why not found west of the cascades ?

asked by mitch martin over 8 years ago
  • 2 Answers
Dave Irons
1. by Dave Irons on March 11, 2014 at 12:10 am
Very interesting question, for which I don't have a good answer. I suspect that part of it is a niche thing. It occurs to me that they tend to be in places where American Crows are not resident. It is little known to most folks that American Crows vacate most of eastern Oregon during the winter months and in some places east of the Cascades they are absent even during the warmer months. Perhaps magpies are the default corvids in places where crows are absent or non-resident, but cannot compete with crows where they are resident. I will do some research when I have the time and see if I can come up with a better and less speculative answer.
Dave Irons
2. by Dave Irons on March 11, 2014 at 12:25 am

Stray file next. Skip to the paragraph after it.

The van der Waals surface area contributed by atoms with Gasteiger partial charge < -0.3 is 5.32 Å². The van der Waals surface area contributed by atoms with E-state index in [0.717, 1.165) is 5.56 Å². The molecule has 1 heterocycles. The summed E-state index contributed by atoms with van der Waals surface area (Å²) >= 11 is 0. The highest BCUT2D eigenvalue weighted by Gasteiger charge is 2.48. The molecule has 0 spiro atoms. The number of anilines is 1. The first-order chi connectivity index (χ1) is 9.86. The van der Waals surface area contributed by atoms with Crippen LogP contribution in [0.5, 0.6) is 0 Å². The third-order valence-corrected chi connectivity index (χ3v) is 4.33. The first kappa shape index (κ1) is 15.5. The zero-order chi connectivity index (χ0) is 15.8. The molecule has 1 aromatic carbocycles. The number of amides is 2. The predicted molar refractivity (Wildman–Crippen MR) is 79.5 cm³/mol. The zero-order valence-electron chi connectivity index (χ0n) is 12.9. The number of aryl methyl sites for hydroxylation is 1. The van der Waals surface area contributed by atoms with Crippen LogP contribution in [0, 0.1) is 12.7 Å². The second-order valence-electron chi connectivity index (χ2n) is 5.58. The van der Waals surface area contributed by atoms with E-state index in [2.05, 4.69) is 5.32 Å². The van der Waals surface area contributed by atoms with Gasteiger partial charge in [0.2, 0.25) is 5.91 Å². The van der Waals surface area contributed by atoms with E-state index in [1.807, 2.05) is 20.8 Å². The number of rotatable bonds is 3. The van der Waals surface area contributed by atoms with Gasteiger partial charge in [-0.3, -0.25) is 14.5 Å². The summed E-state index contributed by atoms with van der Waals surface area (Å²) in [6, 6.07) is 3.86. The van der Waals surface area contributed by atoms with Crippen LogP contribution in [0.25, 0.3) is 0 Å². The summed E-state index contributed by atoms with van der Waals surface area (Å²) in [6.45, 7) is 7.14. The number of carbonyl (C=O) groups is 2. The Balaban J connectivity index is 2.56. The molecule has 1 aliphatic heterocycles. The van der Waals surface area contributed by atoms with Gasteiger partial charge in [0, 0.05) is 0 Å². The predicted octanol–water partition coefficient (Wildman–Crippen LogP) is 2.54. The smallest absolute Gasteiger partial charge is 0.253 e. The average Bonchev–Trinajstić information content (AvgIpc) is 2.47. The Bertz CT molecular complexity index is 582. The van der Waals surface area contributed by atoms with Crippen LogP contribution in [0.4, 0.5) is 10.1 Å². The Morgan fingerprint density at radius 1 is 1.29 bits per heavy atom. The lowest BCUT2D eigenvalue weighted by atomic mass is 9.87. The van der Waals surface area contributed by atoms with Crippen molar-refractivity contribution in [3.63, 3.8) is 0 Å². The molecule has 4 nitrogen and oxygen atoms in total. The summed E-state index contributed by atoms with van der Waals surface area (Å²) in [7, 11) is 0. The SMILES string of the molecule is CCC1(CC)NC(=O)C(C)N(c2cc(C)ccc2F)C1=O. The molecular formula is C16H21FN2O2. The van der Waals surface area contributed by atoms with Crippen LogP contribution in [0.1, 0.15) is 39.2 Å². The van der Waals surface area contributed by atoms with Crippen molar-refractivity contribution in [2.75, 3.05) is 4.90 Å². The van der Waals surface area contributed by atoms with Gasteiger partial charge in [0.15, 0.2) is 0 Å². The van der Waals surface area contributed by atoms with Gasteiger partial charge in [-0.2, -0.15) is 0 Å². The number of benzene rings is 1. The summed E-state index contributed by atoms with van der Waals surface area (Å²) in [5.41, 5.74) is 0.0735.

Just did a quick online search and found some references that seem to confirm my earlier speculation. I found one reference to work in Sweden that talked about competition between European Black-billed Magpies and Carrion Crows (very similar to Am. Crow). It refers to "interference competition" between these species, which share similar diets and foraging habits. The paper notes that crows have been known to kill adult magpies and that they regularly raid magpie nests, predate the young and eggs and/or cause magpies to abandon nests, that in some cases are then taken over by crows.
mitch martin
reply by mitch martin on March 11, 2014 at 08:28 am

thanks, Dave. i love those magpies and always look forward to seeing them when i'm headed east. it's bothered me for years that the crows and ravens make it west of hood but i've never seen a magpie this side (i'm in portland). Thanks for responding